A funny question you might be thinking. I thought the same just a few weeks ago when a senior sat down in my office to have her resume reviewed and then with a concerned and a bit hesitant expression on her face asked me, how do I adult? She followed that with a full sigh, hands over her face, looking like the definition of exhaustion. I smiled at her, admiring her phrasing, and paused.
Before moving into a laundry list of ways, resources and ideas about how she could “adult,” I asked her what she meant by that phrase. Clearly it meant something to her from her own experience and vantage point.
She said that she wanted to know what her next step should be, how she could determine what she should do for the rest of her life and how to manage the upcoming transition away from college. Pretty heavy questions even when they stand alone and, together, quite the burden for a twenty-year old who hasn’t had the chance yet to experience adulthood in the context of the workplace. These questions still arise for mid-career professionals, graduate students and other career-changers.
I proceeded to answer her question, allay her fears and help her de-stress by offering one strategy for each of her questions and to get her moving in the right (and most manageable) direction. Below, I share those same recommendations for all of you.
1. Identify what you need first/now. A resume review? Space and time to reflect on your experiences? Conversations with people in your field? We often associate being an adult with choosing one career that you will do for a lifetime after you graduate. College prepares us to think, sets us up with at least a baseline set of skills and a place to grow as social individuals. To “adult” you’ll need to prioritize, prepare and plan for what is to come in whatever way you see fit. There are so many entry points to the job search process. Do you know all of the ways? If not, take advantage of these options by talking with a career coach, trusted mentor, family member and/or your college’s Career Center staff to help you determine what next step makes the most sense for you.
2. Really look at your resume. So many times we get caught up in the minutiae of our resumes. What is the best format? What should my bullet point descriptions say? What types of bullet points should I use? What font do employers like the most? All of this is important but the details do not or should not matter until you’ve really looked at your resume. Ask yourself, what are the themes of my experiences? When I talk about my work with others, are those same reflections included in my resume? Am I missing a critical experience or skills that I’ve developed that weren’t important to me until I wanted “to adult?” Perhaps you need to throw your resume out the window altogether and instead focus on” target=”_blank”>building your LinkedIn or Twitter profiles, using these sites as primary tools for your search and connecting with potential decision-makers (company or individuals) in the hiring process.
3. Join digital communities, professionally. Once you’ve built your profile Your digital imprint is now just as important as the impression you leave in person. Learn how to use LinkedIn, build your profile and consult with a career coach on how to connect effectively with professionals in your areas of interest. Converse with industry leaders on Twitter, follow and engage others on Instagram. Building credibility in these spaces will take some thought and time over time but it will pay off, giving you national and even global connections that will last a lifetime. Which groups you join and on which platforms depend on your industry’s preferences. Pay attention to those trends for greater success.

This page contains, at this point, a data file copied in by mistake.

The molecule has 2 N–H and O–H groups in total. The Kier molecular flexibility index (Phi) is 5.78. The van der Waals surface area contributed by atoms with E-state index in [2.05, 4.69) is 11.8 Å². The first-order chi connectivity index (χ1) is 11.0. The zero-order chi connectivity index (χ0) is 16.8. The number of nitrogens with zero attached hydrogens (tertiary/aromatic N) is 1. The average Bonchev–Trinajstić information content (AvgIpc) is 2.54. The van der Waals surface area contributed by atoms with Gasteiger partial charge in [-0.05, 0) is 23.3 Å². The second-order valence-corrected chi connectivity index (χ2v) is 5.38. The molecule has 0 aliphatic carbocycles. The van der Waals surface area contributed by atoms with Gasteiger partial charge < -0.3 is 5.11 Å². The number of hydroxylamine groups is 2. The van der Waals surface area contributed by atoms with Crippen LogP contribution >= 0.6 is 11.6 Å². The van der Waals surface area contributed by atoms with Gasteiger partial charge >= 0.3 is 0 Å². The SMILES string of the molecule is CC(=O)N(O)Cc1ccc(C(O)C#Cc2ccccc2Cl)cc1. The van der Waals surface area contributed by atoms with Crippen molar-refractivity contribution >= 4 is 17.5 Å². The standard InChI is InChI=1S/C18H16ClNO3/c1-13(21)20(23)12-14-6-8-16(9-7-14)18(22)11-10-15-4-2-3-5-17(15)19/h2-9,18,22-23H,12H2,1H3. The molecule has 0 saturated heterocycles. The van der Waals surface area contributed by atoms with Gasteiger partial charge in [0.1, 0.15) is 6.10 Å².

4. Take time away from your search. Give yourself a break. Honor how much you’ve accomplished up to this point in the search process by building in celebratory moments. Take yourself out for a treat (mine would be ice cream as many of you know), go to the movies with friends, watch your favorite Netflix show or go for a walk. In the “adult” race, you are better off being the tortoise than the hare to begin with. As you gain momentum and clarity, your confidence builds and the question no longer feels like one. You’ll have the answers.
As you move further into your adult life, you will face similar challenges when navigating transition. Building good reflection, branding and celebration habits now will help you hear what you need and begin to hone strategies that you will always have in your toolbox. Make it your professional mission to not let them rust.
Meghan is an advocate, blogger, speaker and educator for women who want to build a career that lasts. She coaches groups and individuals on how to navigate their professional goals, negotiate transitions, and engage in both local and national leadership opportunities. She is also the Associate Director for Alumnae and Community Engagement at Mount Holyoke College where she supports alumnae and students in building a community around career through on-campus and virtual programming and individual advising. Her advice has appeared in the Huffington Post, several higher education blogs for job seekers, NerdScholar, CardHub, Good.co and LinkedIn.
For a free LinkedIn profile or resume review, sign up for her newsletter at http://www.meghangodorov.com.